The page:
At Commonweal, we’ve spent the last decade working to encourage small specialist organisations to innovate, using our charitable resources to provide them with the financial freedom to try new ideas and projects. But that task has got tougher across the decade as government decisions have limited some projects from thriving.
Our flagship Re-Unite project, which provided a stable home for mothers leaving prison to live with their children, has been replicated across the country. But government changes to the probation service under Transforming Rehabilitation made the funding situation much more complicated, and limited the sustainability of some projects.
Evidence from Clinks suggests that the Transforming Rehabilitation reforms had a particularly adverse effect on smaller voluntary organisations, including specialist women’s organisations like women’s centres. Contractual complexities and constraints, as well as poor relationships with CRCS meant many had to make up funding gaps elsewhere. Some were forced to close completely.
Failure to encourage innovation
While government have now rowed back on these reforms, Transforming Rehabilitation is just one example of the way government commissioning of the voluntary sector failed to encourage innovative new projects.
When charities are operating hand-to-mouth, with no capacity to look further than a few years into the future, it’s no surprise that so few are able to try out something new.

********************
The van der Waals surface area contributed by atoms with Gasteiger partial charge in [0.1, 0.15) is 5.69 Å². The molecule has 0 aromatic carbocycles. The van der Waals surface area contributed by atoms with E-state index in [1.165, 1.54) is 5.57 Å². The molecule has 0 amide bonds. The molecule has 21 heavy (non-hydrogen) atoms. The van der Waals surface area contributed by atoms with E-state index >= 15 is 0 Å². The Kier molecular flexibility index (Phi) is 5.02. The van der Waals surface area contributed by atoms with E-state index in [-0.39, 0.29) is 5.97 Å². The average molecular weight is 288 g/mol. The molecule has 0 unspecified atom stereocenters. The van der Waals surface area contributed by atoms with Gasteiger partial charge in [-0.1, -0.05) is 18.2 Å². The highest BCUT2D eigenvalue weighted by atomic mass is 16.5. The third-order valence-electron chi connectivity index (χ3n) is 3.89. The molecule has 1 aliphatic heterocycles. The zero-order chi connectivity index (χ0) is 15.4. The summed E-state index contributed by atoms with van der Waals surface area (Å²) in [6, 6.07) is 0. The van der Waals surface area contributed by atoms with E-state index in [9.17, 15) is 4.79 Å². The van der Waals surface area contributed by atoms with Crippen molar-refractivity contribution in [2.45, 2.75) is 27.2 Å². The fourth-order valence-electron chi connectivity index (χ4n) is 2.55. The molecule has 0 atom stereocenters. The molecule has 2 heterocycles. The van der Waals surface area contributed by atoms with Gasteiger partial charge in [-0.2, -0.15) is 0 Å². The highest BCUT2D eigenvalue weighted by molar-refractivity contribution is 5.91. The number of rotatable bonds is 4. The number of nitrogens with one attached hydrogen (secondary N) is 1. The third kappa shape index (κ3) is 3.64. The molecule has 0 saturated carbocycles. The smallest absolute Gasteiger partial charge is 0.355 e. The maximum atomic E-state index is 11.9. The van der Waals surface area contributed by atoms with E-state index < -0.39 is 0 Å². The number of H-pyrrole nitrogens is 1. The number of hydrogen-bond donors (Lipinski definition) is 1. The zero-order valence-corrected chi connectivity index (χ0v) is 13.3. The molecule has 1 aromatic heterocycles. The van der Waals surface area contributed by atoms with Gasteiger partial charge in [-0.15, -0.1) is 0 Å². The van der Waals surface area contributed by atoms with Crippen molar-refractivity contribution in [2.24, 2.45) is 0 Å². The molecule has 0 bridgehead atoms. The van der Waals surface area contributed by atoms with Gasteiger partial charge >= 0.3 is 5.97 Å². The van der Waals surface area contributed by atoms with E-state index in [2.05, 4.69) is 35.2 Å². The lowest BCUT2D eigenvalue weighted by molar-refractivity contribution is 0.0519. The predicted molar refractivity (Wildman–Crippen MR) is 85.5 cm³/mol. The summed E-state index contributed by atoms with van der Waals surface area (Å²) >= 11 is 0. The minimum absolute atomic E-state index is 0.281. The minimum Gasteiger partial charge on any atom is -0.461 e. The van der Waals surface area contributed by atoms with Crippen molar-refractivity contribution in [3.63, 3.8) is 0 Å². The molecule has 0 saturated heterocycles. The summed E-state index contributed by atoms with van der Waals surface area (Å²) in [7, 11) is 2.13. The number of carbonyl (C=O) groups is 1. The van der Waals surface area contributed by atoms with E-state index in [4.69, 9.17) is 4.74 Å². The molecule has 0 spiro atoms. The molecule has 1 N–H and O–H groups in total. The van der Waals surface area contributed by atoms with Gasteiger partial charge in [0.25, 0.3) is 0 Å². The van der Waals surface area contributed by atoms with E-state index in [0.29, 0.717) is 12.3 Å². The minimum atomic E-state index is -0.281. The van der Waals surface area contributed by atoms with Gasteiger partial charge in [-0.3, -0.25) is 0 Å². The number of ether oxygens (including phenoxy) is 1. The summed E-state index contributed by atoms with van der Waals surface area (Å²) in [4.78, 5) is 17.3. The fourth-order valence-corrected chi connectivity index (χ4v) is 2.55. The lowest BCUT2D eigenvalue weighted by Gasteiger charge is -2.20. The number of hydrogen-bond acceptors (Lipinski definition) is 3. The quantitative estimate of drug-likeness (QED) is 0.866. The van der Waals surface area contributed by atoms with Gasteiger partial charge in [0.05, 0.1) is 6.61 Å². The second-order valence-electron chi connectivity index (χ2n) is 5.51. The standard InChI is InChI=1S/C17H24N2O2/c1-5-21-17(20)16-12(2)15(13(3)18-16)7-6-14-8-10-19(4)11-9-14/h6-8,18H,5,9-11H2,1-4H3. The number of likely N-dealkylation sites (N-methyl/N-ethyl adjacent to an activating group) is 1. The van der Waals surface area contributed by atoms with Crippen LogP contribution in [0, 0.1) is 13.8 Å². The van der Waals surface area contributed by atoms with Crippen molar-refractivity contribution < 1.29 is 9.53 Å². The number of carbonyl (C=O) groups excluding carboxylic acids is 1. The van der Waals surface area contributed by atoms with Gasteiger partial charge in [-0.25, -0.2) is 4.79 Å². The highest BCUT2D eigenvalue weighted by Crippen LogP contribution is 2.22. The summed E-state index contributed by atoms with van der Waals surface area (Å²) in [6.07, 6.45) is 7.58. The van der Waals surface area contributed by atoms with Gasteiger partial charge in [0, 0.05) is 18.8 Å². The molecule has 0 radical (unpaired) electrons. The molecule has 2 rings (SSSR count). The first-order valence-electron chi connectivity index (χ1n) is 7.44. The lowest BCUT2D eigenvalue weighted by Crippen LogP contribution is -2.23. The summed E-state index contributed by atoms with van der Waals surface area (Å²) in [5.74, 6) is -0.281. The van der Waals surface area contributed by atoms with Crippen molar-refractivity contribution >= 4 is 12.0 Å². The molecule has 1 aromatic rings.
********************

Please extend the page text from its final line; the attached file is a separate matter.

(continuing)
At Commonweal, that’s a challenge we try and support small charities to address, by providing the funding, space, and time, to try out new solutions to their clients’ needs.
But we are just one organisation: we can’t solve the challenges facing the charitable sector alone.
Recognising the value of core funding
If the new government is really interested in encouraging innovation and effectiveness, then it needs to change its relationship with the organisations it funds.
One significant change that has emerged recently has been a growing recognition from many of the charitable trusts and foundations of the importance of providing core revenue funding. This is vital in enabling the innate imagination and innovation that exists in so many charities to really emerge.
In the next decade, we need to ensure long-term, stable and sustainable funding is available, so that charities can plan for the future, operate independently, and innovate.
When charity leaders have some breathing space from worrying whether they have funds to simply exist or not, then I believe we can start to find the solutions to social injustice that we don’t know exist yet.
Ashley Horsey is chief executive of Commonweal Housing, a charity working to investigate, pilot and champion housing-based solutions to social injustice. As former head of the government’s Bed & Breakfast Unit, former chief executive of the Empty Homes Agency and previously commercial director at Local Space housing association, Ashley has over 30 years’ experience in homelessness and housing.